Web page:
BASEBALL / NATIONAL LEAGUE REPORT : CHAMPIONSHIP SERIES : Simmons Misses the Newspapers

For Ted Simmons, general manager of the Pittsburgh Pirates, the Teamsters' strike that has shut down the Press and Post-Gazette, Pittsburgh's two newspapers, since early May, goes beyond the loss of something to read with his morning coffee.

It relates to a loss of income for his team.

"It killed us," said Simmons, a former major league catcher.

"We're working very hard to take a small market and put people in the park, but when a newspaper strike hits, I believe people get out of the custom of following their team.

"We have a kid pitching tomorrow night (Tim Wakefield) who should be one of the most salable young players in baseball, but we can't sell him because the best vehicle for selling him hasn't been available."

Although they won their third consecutive Eastern Division title this year, the Pirates fell 237,907 from their record attendance total of 2,065,302 in 1991.

The depressed economy was an obvious factor in that, Simmons said.

"But the major portion can be directly attributed to the newspaper strike," he added. "And when you lose 200,000 in our market, it hurts. I mean, every day the papers have been on strike, it's hurt more."

Simmons also said he did not accept the theory that the players might have benefited by the reduced media pressure, the fewer questions, the absence of any negative reporting.

He said there was also an absence of any positive reporting.

"And I think everybody likes to be stroked for the most part," Simmons said. "When they're not, it can affect them. But fortunately for us, it didn't become a problem or distraction, and I suppose there's something to be said for that."

Simmons added that he thought it a shame that most players don't understand what should be a symbiotic relationship with reporters. If they did, he said, "the clubhouse would be a hell of a lot more pleasant place."

Tonight's Game 3 of the National League playoff series with the Atlanta Braves at Three Rivers Stadium is a sellout, as is Game 4. Six thousand tickets remain for Game 5, if it is needed. The city and the Pirates drew criticism last year for their failure to sell out the four games in Pitttsburgh, but Simmons said that trying to sell out a 58,000-seat stadium is different from trying to sell out 35,000-seat Fenway Park or 46,000-seat Camden Yards.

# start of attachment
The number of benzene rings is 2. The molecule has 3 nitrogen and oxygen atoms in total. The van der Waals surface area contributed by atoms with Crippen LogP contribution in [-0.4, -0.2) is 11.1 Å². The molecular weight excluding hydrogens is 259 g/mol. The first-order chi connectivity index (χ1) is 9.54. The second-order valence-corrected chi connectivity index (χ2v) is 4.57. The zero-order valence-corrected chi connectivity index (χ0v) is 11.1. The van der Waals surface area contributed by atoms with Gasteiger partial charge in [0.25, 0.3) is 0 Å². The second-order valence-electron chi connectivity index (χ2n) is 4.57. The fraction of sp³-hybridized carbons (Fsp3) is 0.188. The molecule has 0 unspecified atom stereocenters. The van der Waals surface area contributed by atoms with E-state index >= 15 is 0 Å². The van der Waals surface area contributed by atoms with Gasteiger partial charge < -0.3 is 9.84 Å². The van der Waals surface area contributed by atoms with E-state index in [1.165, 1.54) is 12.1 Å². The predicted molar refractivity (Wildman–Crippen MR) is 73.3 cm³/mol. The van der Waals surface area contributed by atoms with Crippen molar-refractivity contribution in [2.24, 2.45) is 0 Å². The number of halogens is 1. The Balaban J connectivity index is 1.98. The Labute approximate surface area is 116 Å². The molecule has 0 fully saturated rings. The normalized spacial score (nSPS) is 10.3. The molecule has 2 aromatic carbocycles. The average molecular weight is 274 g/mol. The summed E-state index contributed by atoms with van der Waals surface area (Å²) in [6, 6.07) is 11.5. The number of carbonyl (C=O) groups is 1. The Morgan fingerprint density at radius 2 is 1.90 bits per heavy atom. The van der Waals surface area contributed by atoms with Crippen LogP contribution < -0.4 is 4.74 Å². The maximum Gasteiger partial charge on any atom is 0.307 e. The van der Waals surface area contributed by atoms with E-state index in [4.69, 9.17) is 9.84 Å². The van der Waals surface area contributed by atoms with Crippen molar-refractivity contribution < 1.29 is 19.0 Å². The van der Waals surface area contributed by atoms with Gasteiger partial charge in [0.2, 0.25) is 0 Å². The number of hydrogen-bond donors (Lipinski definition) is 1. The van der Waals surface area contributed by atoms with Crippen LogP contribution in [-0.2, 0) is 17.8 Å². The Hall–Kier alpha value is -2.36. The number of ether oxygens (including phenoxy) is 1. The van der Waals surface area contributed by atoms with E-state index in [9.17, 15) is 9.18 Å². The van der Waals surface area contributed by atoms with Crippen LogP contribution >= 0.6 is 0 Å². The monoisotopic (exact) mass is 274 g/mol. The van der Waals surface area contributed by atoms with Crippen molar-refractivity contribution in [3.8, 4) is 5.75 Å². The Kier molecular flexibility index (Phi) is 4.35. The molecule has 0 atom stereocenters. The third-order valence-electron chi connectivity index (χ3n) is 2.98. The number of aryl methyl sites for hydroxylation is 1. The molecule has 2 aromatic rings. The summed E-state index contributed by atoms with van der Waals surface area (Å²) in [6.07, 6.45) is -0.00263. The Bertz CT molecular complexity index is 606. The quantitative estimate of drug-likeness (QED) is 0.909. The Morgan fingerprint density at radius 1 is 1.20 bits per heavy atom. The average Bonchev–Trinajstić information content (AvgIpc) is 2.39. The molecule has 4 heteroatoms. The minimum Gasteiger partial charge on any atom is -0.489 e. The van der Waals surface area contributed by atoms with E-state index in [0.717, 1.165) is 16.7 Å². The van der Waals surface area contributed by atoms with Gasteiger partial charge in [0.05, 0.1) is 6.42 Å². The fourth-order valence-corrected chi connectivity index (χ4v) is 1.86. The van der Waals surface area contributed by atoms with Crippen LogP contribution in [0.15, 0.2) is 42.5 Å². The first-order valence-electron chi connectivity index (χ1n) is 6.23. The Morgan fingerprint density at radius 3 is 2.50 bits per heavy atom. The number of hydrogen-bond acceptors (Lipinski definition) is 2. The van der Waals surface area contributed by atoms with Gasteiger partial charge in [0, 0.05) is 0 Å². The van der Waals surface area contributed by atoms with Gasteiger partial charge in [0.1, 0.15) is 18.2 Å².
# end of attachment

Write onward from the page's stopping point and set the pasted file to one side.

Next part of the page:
"We've been beat up for three years in a row, but it's a matter of perception," he said of how a park's size can twist attendance totals. "Unfortunately, the camera behind the plate picks up those empty seats in the upper deck of the third level--picks them up pitch after pitch after pitch."

The Pirates' small-market payroll was a significant factor in the departures of Bobby Bonilla, John Smiley and Bill Landrum from the 1991 team. Barry Bonds and Doug Drabek, both eligible for free agency, may be playing their final home games in Pittsburgh.

Would Simmons favor an NBA-style salary cap, as some have suggested?

"When the NBA cap lets Magic Johnson sign for $14 million a year, I don't think that's the model we should have in mind," he said.

With the Pirates trailing the Braves, 0-2, and Bonds unable to correct his pattern of postseason slumps, Manager Jim Leyland again discussed what he insists is the media's misplaced focus on Bonds.

"It bothers me a little that so much of it is on Barry," he said.

"This is the last time I'm going to say this. Barry is a big part of our team and we need him to do something, but we don't need him to carry us. We need a lot of people to do something. I mean, Barry can't carry us any more than Terry Pendleton can carry the Braves. They've gotten contributions from a lot of guys, and that's what we need.

"We didn't have (the division title) clinched five minutes when somebody was asking if Barry's postseason blues would continue. I don't think that's fair. We're a team."

Bonds has a new house in Temecula, but acknowledged that he went house hunting in Atlanta this week, as he did previously this season in New York and Chicago.

"I just want to be prepared, and I would say there is nothing wrong with that," he said of his intention to test the free-agent market. "I don't want to be put in a position where I'm not familiar with the area."

The Braves probably won't know until Sunday if Deion Sanders will be with them for Game 5, if it's needed, or in Miami, where the Falcons play. The Braves are operating on the assumption that Sanders will honor his agreement to remain with them throughout the postseason, but Manager Bobby Cox said Thursday that he still has a hunch that Sanders, who doesn't speak with reporters, will try to charter a plane and be in uniform for both games.

Sanders participated in Thursday's workout, or as General Manager John Schuerholz said, "He was on the plane, but I didn't see if the back door opened."

Formerly general manager of the Kansas City Royals, Schuerholz went through some of this with another two-sport star named Bo Jackson. "They're great athletes, but they're just a little aggravating," he said.

Schuerholz said it is a "tragedy" that Cincinnati General Manager Bob Quinn wasn't being retained by Red owner Marge Schott.

With the resignation of Manager Lou Piniella, who may be in line to manage his hometown Tampa Giants if the move from San Francisco becomes a reality, Schott is minus the two architects of the Reds' 1990 World Series victory.

Schuerholz shook his head and said Quinn worked "with the skill of a surgeon" in identifying the Reds' problems last winter and correcting them with the acquisitions of Greg Swindell, Tim Belcher, Dave Martinez and Scott Bankhead, among others.

Copyright © 2019, Los Angeles Times
EDITION: California | U.S. & World
62°